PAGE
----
I’ve been thinking a lot this week about acting. And what it means to be an actor. And how one lives one’s life when that life is not necessarily normal.
When I was a teacher, it was fairly simple. I would get up, get dressed, go to work, come home, have dinner, watch some TV, and go to bed. Rinse and repeat. I had a specific time that I had to be at the school (8:30? I think?), and I had specific tasks I had to complete before I could go home for the day. My day was sectioned out between staff meetings, a planning period, classes, and rehearsal. It was really simple to prioritize and schedule my work, because I knew exactly when I needed to have specific things finished.
As an actor, you do the best you can. I have gotten up early (ish) every day, and started the day with some coffee, and taking Monroe to the park. He LOVES the park, and since dogs are allowed off-leash before 9:00 AM, it’s a great way to let him get some exercise, and be content to sit quietly at home for the rest of the morning, while I get some work done.
When I get back to the apartment, I usually check my email, and submit to projects via Backstage and Actors Access. Basically, I’m taking care of the business side of things in the morning, when my coffee is still effective. After a lunch break, I then go into what I like to call “Craft Work.” This includes things like completing my homework for my Shakespeare class, rehearsing scenes and monologues, and research into character and scene study.
None of the things I listed above necessarily have due dates or deadlines – with the exception of my Shakespeare homework – but they all will help me to keep my skills sharp so that I can pull them out as I need to for auditions and rehearsals. So, in order to be sure that I’m actually doing all the things I need to be doing, I plan out my day the night before. This keeps me focused, and allows me to keep better track of what I’m accomplishing, and what I have yet to accomplish.
Today, though, was a different story. I didn’t plan out my day last night. I didn’t take care of the business-side of things this morning. I did, however, have a very productive morning. I took Monroe to the park, as usual, but this time, when we got back to the apartment, I basically turned right around and proceeded to Lincoln Center.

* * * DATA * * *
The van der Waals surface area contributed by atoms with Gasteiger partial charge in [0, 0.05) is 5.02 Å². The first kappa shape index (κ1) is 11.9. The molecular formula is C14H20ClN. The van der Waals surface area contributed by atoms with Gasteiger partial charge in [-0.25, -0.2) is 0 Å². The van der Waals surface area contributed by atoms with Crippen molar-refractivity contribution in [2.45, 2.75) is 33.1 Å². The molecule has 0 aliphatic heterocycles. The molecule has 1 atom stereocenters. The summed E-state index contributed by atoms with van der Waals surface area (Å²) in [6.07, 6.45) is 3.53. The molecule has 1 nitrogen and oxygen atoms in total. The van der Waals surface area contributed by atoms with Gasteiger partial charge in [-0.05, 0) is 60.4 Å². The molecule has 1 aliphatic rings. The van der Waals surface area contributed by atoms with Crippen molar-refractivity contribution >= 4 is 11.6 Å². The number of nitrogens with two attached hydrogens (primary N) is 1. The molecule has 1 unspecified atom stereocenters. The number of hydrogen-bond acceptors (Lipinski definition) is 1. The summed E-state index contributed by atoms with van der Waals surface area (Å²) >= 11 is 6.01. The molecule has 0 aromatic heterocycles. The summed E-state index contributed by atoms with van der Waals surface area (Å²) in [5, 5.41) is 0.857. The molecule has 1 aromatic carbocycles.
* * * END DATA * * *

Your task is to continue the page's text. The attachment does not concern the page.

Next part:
Lincoln Center is home to many Performing Arts ventures, including the New York Philharmonic, the New York City Ballet, and the Metropolitan Opera. My favorite building, though, is the Library for the Performing Arts. This library houses just about anything you could ever want to lay your hands on when it comes to the Performing Arts. They have recordings of dance, theatre, and music performances; scripts and librettos; CDs from every genre; reviews dating back to the turn of the 20th century; the list goes on and on!
At the library this morning, I was able to type and print my new speech for my Shakespeare class, read some cursory information about the play I’m auditioning for on Monday, and actually read the original typescript for that same play. It was incredible! I had, in my hands, the original, thin-sheet, typed on a typewriter then bound, 1936 SCRIPT. With notes and edits from the playwright herself!
To be an actor means that you make your own schedule. It means you go to the research library to find that script so you’re ready for your audition. It means you make it a point to go out and see more of the world, because the more you see of it, the more you can relate to the people in it. It means you don’t live a “normal” life. You make your own schedule, your own life, and let THAT be your “normal.”
My life is not ordinary. And sometimes, it’s a little scary. But most of the time, it’s pretty friggin’ sweet.